What Plants Are Dangerous for Chickens?

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Free-range chickens spend hours each day searching for food. Often much of their diet consists of plant parts and seeds, but some plants may prove dangerous for them. Consumption of certain plants may lead to a variety of health problems including death. Eating some poisonous plants over a period of time leads to chronic toxicity. Depending on the type of plant, symptoms may include diarrhea, convulsions or changes in respiration or pulse. Other plants produce an acute toxicity that can kill chickens quickly.

Plants with Attractive Flowers

  • The atamasco lily (Zephyranthes atamasco) has showy white flowers and onion-like bulbs. Its bulbs are the most toxic part of the plant for chickens. The flowers of the bladderpod plant (Glottidium vesicarium) range from yellow to purple. The bladderpod seeds are the most toxic part. White, lacy flowers top the tall poisonous hemlock plants (Conium maculatum). Its most poisonous parts are the stems, leaves and mature fruits.

Plants with Berries

  • The shiny black berries of the black nightshade plant (Solanum nigrum) are more toxic to chickens than the leaves. This is also true of the berries found on chinaberry plants (Melia azederach). Poultry consume the small greenish-yellow or yellow-tan berries when the berries fall from the trees in the fall.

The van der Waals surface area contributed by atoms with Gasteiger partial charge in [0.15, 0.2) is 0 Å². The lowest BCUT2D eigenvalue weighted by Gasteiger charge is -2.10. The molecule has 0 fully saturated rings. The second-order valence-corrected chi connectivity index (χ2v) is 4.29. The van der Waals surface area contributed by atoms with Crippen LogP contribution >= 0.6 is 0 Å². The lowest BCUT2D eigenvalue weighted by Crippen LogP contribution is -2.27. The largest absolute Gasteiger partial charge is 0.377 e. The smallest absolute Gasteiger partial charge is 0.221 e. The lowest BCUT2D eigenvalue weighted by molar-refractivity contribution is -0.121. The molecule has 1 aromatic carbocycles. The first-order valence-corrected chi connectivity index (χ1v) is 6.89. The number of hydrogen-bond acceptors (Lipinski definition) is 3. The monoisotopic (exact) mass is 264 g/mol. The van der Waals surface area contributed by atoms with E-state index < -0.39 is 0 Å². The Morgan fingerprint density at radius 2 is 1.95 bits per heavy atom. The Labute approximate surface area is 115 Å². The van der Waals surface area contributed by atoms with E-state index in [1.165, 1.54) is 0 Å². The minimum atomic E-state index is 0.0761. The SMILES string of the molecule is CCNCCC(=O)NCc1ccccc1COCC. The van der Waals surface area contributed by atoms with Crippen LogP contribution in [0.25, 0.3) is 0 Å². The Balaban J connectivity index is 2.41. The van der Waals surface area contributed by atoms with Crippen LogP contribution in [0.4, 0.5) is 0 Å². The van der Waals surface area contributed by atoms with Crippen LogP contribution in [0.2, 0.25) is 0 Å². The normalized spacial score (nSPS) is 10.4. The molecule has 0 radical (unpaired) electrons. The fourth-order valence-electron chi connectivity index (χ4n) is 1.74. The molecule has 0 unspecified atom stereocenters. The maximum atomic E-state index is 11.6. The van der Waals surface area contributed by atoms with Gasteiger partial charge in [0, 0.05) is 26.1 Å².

Poisonous Shrubs or Trees

  • The black locust shrub or tree (Robinia pseudoacacia) grows along roadsides and in fencerows. The roots, bark, seedpods and even the young sprouts are poisonous. The rattlebox (Daubentonia punicea), another small tree or shrub, is very toxic to chickens; consumption of as few as nine seeds may be fatal.

Prickly Plants

  • The common cocklebur (Xanthium pensylvanicum) produces burs that cling to socks and hair. Its seeds and seedlings are considered poisonous to chickens. All parts of jimsonweed (Datura stramonium) -- a plant with a large, spiny capsule fruit -- prove to be poisonous.

Poisonous Weeds

  • Consumption of one ounce of Mexican poppy seeds (Argemone mexicana) often causes symptoms in chickens while two ounces will kill them. All parts of milkweed (Asclepias tuberosa), a plant that releases a milky sap from its roots, are toxic to chickens. Symptoms appear when chickens consume about 2 percent of their body weight as milkweed. The showy crotalaria plant (Crotalaria spectabilis) is toxic when consumed as green plants in fields or in dried hay. Chickens who consume about 80 seeds will die.

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